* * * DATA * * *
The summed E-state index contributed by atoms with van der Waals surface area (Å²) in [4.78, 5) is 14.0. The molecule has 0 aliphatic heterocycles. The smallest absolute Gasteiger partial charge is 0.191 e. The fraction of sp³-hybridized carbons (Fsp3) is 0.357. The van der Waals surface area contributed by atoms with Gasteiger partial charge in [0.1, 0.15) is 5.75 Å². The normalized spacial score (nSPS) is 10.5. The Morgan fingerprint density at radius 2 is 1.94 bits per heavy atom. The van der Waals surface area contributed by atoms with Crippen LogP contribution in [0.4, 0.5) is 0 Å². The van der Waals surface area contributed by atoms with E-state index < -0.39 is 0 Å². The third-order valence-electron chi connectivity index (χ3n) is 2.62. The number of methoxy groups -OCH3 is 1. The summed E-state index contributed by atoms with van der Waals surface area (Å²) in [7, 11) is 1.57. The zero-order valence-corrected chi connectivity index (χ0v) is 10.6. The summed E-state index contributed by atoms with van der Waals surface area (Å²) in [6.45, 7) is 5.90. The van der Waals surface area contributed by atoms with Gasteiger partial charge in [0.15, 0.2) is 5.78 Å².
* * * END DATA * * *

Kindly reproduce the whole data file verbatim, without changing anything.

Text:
The summed E-state index contributed by atoms with van der Waals surface area (Å²) in [4.78, 5) is 14.0. The molecule has 0 aliphatic heterocycles. The smallest absolute Gasteiger partial charge is 0.191 e. The fraction of sp³-hybridized carbons (Fsp3) is 0.357. The van der Waals surface area contributed by atoms with Gasteiger partial charge in [0.1, 0.15) is 5.75 Å². The normalized spacial score (nSPS) is 10.5. The Morgan fingerprint density at radius 2 is 1.94 bits per heavy atom. The van der Waals surface area contributed by atoms with Crippen LogP contribution in [0.4, 0.5) is 0 Å². The van der Waals surface area contributed by atoms with E-state index < -0.39 is 0 Å². The third-order valence-electron chi connectivity index (χ3n) is 2.62. The number of methoxy groups -OCH3 is 1. The summed E-state index contributed by atoms with van der Waals surface area (Å²) in [7, 11) is 1.57. The zero-order valence-corrected chi connectivity index (χ0v) is 10.6. The summed E-state index contributed by atoms with van der Waals surface area (Å²) in [6.45, 7) is 5.90. The van der Waals surface area contributed by atoms with Gasteiger partial charge in [0.15, 0.2) is 5.78 Å².